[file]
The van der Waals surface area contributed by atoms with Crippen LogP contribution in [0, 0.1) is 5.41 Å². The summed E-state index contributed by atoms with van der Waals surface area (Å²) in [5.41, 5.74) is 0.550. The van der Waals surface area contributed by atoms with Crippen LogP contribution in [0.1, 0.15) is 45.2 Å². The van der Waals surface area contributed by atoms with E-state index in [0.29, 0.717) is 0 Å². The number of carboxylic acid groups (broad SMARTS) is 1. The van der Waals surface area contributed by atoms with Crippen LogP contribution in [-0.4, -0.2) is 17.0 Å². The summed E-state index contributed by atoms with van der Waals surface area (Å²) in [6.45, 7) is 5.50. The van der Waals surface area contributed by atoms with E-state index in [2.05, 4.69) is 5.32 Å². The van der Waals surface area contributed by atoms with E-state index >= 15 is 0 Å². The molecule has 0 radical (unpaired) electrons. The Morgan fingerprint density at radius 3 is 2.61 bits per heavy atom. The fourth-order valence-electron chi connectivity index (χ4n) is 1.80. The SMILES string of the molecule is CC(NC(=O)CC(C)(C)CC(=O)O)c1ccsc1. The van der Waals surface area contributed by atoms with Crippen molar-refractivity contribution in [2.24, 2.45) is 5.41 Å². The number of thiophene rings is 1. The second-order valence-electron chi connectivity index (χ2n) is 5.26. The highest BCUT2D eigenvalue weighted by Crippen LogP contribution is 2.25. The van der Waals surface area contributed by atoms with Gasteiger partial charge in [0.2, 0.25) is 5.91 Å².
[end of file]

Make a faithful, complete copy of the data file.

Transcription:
The van der Waals surface area contributed by atoms with Crippen LogP contribution in [0, 0.1) is 5.41 Å². The summed E-state index contributed by atoms with van der Waals surface area (Å²) in [5.41, 5.74) is 0.550. The van der Waals surface area contributed by atoms with Crippen LogP contribution in [0.1, 0.15) is 45.2 Å². The van der Waals surface area contributed by atoms with E-state index in [0.29, 0.717) is 0 Å². The number of carboxylic acid groups (broad SMARTS) is 1. The van der Waals surface area contributed by atoms with Crippen LogP contribution in [-0.4, -0.2) is 17.0 Å². The summed E-state index contributed by atoms with van der Waals surface area (Å²) in [6.45, 7) is 5.50. The van der Waals surface area contributed by atoms with E-state index in [2.05, 4.69) is 5.32 Å². The van der Waals surface area contributed by atoms with E-state index >= 15 is 0 Å². The molecule has 0 radical (unpaired) electrons. The Morgan fingerprint density at radius 3 is 2.61 bits per heavy atom. The fourth-order valence-electron chi connectivity index (χ4n) is 1.80. The SMILES string of the molecule is CC(NC(=O)CC(C)(C)CC(=O)O)c1ccsc1. The van der Waals surface area contributed by atoms with Crippen molar-refractivity contribution in [2.24, 2.45) is 5.41 Å². The number of thiophene rings is 1. The second-order valence-electron chi connectivity index (χ2n) is 5.26. The highest BCUT2D eigenvalue weighted by Crippen LogP contribution is 2.25. The van der Waals surface area contributed by atoms with Gasteiger partial charge in [0.2, 0.25) is 5.91 Å².